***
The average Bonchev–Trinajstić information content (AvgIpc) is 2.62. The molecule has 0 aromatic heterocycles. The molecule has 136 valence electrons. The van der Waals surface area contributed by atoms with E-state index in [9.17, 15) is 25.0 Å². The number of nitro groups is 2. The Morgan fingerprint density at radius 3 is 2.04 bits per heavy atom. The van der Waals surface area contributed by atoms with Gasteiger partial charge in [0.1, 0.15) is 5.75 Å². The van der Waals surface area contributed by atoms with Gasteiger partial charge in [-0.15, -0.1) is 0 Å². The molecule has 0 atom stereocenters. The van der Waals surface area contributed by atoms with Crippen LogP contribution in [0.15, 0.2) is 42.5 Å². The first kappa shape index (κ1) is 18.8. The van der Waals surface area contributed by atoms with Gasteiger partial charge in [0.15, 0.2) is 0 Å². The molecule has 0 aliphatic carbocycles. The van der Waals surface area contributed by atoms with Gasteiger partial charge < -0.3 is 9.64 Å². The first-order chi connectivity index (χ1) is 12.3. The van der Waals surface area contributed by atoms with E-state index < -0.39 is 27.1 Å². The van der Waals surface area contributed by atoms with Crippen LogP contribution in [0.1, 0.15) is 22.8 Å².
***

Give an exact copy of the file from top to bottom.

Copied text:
The average Bonchev–Trinajstić information content (AvgIpc) is 2.62. The molecule has 0 aromatic heterocycles. The molecule has 136 valence electrons. The van der Waals surface area contributed by atoms with E-state index in [9.17, 15) is 25.0 Å². The number of nitro groups is 2. The Morgan fingerprint density at radius 3 is 2.04 bits per heavy atom. The van der Waals surface area contributed by atoms with Gasteiger partial charge in [0.1, 0.15) is 5.75 Å². The van der Waals surface area contributed by atoms with Gasteiger partial charge in [-0.15, -0.1) is 0 Å². The molecule has 0 atom stereocenters. The van der Waals surface area contributed by atoms with Crippen LogP contribution in [0.15, 0.2) is 42.5 Å². The first kappa shape index (κ1) is 18.8. The van der Waals surface area contributed by atoms with Gasteiger partial charge in [0.15, 0.2) is 0 Å². The molecule has 0 aliphatic carbocycles. The van der Waals surface area contributed by atoms with Gasteiger partial charge < -0.3 is 9.64 Å². The first-order chi connectivity index (χ1) is 12.3. The van der Waals surface area contributed by atoms with E-state index < -0.39 is 27.1 Å². The van der Waals surface area contributed by atoms with Crippen LogP contribution in [0.1, 0.15) is 22.8 Å².